JOURNALIST: Why did you do that?

REITH: Because it's a matter of public interest as to the likelihood or the prospects of the use of those facilities by shipping companies.

JOURNALIST: (Inaudible) pressure on them to use the NFF wharf?

REITH: No, no, no. I mean we have, how they run their operation is a commercial matter for them. But I mean there's nothing wrong with asking...

JOURNALIST: Doesn't it look like the Government's trying to give PCS a leg up by getting ANL involved?

REITH: Well, we're not trying to give anybody a leg up. I mean it's quite reasonable for me to ask advice about industry matters from the Government's own shipping company. Does anybody suggest that I shouldn't.

JOURNALIST: So you're leaving it open then?

REITH: Well I haven't opened it. I mean I just asked for some advice at the Departmental level. There's nothing wrong with that.

JOURNALIST: Have you had any advice from them?

REITH: We had some advice about how the conference arrangements work, yes, some technical advice about conference arrangements.

JOURNALIST: Have they said yes or no to you using the dock?

REITH: Well they haven't been asked. So, quite frankly, it was an inquiry which I initiated by saying to somebody find out what the conference arrangements are and whether shipping companies can use different wharves. I don't think there's much more to it than that.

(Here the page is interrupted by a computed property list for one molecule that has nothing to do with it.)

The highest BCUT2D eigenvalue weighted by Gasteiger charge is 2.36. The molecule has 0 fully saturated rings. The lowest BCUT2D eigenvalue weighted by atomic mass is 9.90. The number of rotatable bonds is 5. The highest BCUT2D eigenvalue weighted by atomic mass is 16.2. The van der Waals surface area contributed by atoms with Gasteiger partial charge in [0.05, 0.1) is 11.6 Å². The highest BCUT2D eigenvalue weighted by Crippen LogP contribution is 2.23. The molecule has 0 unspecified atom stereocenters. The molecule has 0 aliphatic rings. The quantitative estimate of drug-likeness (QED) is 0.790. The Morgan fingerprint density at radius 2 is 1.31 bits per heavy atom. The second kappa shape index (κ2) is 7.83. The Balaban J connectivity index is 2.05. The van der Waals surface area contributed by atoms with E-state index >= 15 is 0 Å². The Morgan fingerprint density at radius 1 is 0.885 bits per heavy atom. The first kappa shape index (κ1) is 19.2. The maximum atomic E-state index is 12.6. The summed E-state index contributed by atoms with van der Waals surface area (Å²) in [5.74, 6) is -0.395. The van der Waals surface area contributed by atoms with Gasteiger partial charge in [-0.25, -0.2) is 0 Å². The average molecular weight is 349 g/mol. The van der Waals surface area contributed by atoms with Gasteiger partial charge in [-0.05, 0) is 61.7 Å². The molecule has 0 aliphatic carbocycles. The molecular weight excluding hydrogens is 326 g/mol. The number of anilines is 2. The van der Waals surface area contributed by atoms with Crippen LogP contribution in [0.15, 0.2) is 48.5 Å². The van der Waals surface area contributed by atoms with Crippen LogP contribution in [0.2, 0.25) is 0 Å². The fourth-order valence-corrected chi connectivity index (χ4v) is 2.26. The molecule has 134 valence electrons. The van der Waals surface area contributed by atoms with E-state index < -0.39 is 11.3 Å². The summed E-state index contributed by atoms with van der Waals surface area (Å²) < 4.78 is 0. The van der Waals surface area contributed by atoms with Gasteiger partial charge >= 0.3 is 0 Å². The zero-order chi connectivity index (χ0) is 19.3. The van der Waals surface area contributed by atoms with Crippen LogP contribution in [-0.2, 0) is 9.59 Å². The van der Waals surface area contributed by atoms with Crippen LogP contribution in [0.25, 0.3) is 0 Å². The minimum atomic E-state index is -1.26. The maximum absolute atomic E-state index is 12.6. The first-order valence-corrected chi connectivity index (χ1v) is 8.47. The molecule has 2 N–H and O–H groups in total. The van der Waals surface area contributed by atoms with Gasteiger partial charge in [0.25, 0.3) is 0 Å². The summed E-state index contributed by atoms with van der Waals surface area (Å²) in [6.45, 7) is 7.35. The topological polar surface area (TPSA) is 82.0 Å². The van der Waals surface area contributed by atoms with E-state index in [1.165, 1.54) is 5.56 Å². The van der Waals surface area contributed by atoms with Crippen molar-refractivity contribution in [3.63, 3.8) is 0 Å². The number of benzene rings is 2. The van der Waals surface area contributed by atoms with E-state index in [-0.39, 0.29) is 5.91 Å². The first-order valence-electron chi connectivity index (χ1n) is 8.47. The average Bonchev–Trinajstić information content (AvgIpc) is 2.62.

JOURNALIST: (Inaudible) the advice that there is a lot of flexibility to switch their custom or there isn't....(inaudible).

REITH: My impression was that there was some limits on their flexibility but it didn't really, quite frankly, go any further than that. It certainly didn't answer the matter in any precise way quite frankly.

JOURNALIST: As a share holder would you like to see them use the non-union wharf?

REITH: What we'd like to do with ANL is sell it and, you know, we've had, John Fahey is responsible for the selling of it which invites me to make the point that the last time somebody tried to sell it the unions brought the country to a halt. The reason they haven't been able to bring it to a halt this time is because there are very effective secondary boycott provisions in place which Cheryl and I agreed on would be a good idea. And it just goes to show you that the provisions that we put in place are effective remedies and discourage unreasonable, unlawful action.

JOURNALIST: Do you encourage ANL to use the docks?

REITH: Look, quite frankly, it's sort of not an issue. I made a preliminary inquiry and it hasn't gone any further than that. I mean I'm quite happy to talk to you about it and we can talk to them about it some more I suppose. I don't know, I don't have any intentions to that affect.

JOURNALIST: PCS is only a small operator so why would you even be interested in whether ANL uses their berth or not?

REITH: Well look, it's as simple as this, there have been a lot of stories and speculation about who might use Webb Dock and so I made a general inquiry like who might use it. There's no more to it than that.